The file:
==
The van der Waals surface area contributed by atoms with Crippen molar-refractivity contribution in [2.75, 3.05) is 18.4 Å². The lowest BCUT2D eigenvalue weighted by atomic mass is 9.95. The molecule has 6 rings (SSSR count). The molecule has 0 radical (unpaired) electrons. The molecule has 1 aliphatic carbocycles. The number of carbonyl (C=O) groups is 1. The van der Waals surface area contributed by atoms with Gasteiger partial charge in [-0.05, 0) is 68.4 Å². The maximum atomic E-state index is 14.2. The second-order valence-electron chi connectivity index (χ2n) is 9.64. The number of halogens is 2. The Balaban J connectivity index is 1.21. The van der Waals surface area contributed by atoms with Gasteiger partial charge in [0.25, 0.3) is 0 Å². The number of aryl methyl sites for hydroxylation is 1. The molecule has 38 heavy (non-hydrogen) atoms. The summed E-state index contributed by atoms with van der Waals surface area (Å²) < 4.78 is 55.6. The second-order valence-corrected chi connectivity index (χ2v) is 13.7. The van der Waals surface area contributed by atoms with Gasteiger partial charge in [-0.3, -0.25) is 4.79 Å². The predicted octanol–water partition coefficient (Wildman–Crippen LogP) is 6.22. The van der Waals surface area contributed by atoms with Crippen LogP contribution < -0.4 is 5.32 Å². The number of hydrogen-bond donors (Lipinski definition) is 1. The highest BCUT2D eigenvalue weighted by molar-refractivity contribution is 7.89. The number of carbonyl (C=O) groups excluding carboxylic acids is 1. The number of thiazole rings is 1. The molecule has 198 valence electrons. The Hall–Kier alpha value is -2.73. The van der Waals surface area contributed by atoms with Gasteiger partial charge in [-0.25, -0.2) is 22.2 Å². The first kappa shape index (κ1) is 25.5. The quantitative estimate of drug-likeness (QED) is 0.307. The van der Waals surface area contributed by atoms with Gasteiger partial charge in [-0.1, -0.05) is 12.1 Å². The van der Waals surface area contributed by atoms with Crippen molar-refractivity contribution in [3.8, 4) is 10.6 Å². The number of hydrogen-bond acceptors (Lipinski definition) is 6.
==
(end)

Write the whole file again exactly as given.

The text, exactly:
The van der Waals surface area contributed by atoms with Crippen molar-refractivity contribution in [2.75, 3.05) is 18.4 Å². The lowest BCUT2D eigenvalue weighted by atomic mass is 9.95. The molecule has 6 rings (SSSR count). The molecule has 0 radical (unpaired) electrons. The molecule has 1 aliphatic carbocycles. The number of carbonyl (C=O) groups is 1. The van der Waals surface area contributed by atoms with Gasteiger partial charge in [-0.05, 0) is 68.4 Å². The maximum atomic E-state index is 14.2. The second-order valence-electron chi connectivity index (χ2n) is 9.64. The number of halogens is 2. The Balaban J connectivity index is 1.21. The van der Waals surface area contributed by atoms with Gasteiger partial charge in [0.25, 0.3) is 0 Å². The number of aryl methyl sites for hydroxylation is 1. The molecule has 38 heavy (non-hydrogen) atoms. The summed E-state index contributed by atoms with van der Waals surface area (Å²) < 4.78 is 55.6. The second-order valence-corrected chi connectivity index (χ2v) is 13.7. The van der Waals surface area contributed by atoms with Gasteiger partial charge in [-0.3, -0.25) is 4.79 Å². The predicted octanol–water partition coefficient (Wildman–Crippen LogP) is 6.22. The van der Waals surface area contributed by atoms with Crippen LogP contribution < -0.4 is 5.32 Å². The number of hydrogen-bond donors (Lipinski definition) is 1. The highest BCUT2D eigenvalue weighted by molar-refractivity contribution is 7.89. The number of carbonyl (C=O) groups excluding carboxylic acids is 1. The number of thiazole rings is 1. The molecule has 198 valence electrons. The Hall–Kier alpha value is -2.73. The van der Waals surface area contributed by atoms with Gasteiger partial charge in [-0.25, -0.2) is 22.2 Å². The first kappa shape index (κ1) is 25.5. The quantitative estimate of drug-likeness (QED) is 0.307. The van der Waals surface area contributed by atoms with Gasteiger partial charge in [-0.1, -0.05) is 12.1 Å². The van der Waals surface area contributed by atoms with Crippen molar-refractivity contribution in [3.8, 4) is 10.6 Å². The number of hydrogen-bond acceptors (Lipinski definition) is 6.